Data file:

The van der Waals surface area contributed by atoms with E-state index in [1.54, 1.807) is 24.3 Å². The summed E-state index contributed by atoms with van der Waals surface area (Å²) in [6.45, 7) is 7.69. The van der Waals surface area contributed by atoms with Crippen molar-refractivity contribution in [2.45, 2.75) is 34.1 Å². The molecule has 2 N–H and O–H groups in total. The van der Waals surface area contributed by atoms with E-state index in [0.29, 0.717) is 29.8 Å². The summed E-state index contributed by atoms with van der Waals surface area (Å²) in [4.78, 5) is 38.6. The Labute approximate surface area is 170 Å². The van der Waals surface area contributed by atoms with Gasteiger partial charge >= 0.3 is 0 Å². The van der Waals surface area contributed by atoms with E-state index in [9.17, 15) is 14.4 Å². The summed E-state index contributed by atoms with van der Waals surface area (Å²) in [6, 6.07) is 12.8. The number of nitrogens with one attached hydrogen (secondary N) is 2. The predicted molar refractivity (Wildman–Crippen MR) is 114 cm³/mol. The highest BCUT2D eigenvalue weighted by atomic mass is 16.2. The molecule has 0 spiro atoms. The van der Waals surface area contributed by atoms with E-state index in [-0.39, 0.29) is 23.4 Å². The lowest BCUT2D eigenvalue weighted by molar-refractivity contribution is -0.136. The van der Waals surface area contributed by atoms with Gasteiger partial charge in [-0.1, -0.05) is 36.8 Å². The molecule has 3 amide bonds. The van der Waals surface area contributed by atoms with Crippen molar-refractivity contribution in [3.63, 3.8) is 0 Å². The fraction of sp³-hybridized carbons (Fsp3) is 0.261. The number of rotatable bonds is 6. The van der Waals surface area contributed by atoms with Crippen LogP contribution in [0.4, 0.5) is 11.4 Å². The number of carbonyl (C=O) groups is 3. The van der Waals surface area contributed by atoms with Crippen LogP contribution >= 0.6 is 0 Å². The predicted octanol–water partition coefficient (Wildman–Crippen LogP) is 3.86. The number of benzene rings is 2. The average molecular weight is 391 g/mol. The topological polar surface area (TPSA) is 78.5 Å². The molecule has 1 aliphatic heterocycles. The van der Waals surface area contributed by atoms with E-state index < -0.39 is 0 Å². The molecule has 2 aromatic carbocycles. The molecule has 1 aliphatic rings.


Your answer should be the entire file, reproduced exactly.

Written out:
The van der Waals surface area contributed by atoms with E-state index in [1.54, 1.807) is 24.3 Å². The summed E-state index contributed by atoms with van der Waals surface area (Å²) in [6.45, 7) is 7.69. The van der Waals surface area contributed by atoms with Crippen molar-refractivity contribution in [2.45, 2.75) is 34.1 Å². The molecule has 2 N–H and O–H groups in total. The van der Waals surface area contributed by atoms with E-state index in [0.29, 0.717) is 29.8 Å². The summed E-state index contributed by atoms with van der Waals surface area (Å²) in [4.78, 5) is 38.6. The Labute approximate surface area is 170 Å². The van der Waals surface area contributed by atoms with Gasteiger partial charge >= 0.3 is 0 Å². The van der Waals surface area contributed by atoms with E-state index in [9.17, 15) is 14.4 Å². The summed E-state index contributed by atoms with van der Waals surface area (Å²) in [6, 6.07) is 12.8. The number of nitrogens with one attached hydrogen (secondary N) is 2. The predicted molar refractivity (Wildman–Crippen MR) is 114 cm³/mol. The highest BCUT2D eigenvalue weighted by atomic mass is 16.2. The molecule has 0 spiro atoms. The van der Waals surface area contributed by atoms with E-state index in [-0.39, 0.29) is 23.4 Å². The lowest BCUT2D eigenvalue weighted by molar-refractivity contribution is -0.136. The van der Waals surface area contributed by atoms with Gasteiger partial charge in [-0.1, -0.05) is 36.8 Å². The molecule has 3 amide bonds. The van der Waals surface area contributed by atoms with Crippen molar-refractivity contribution in [3.63, 3.8) is 0 Å². The fraction of sp³-hybridized carbons (Fsp3) is 0.261. The number of rotatable bonds is 6. The van der Waals surface area contributed by atoms with Crippen LogP contribution in [0.4, 0.5) is 11.4 Å². The number of carbonyl (C=O) groups is 3. The van der Waals surface area contributed by atoms with Crippen LogP contribution >= 0.6 is 0 Å². The predicted octanol–water partition coefficient (Wildman–Crippen LogP) is 3.86. The number of benzene rings is 2. The average molecular weight is 391 g/mol. The topological polar surface area (TPSA) is 78.5 Å². The molecule has 1 aliphatic heterocycles. The van der Waals surface area contributed by atoms with E-state index < -0.39 is 0 Å². The molecule has 2 aromatic carbocycles. The molecule has 1 aliphatic rings.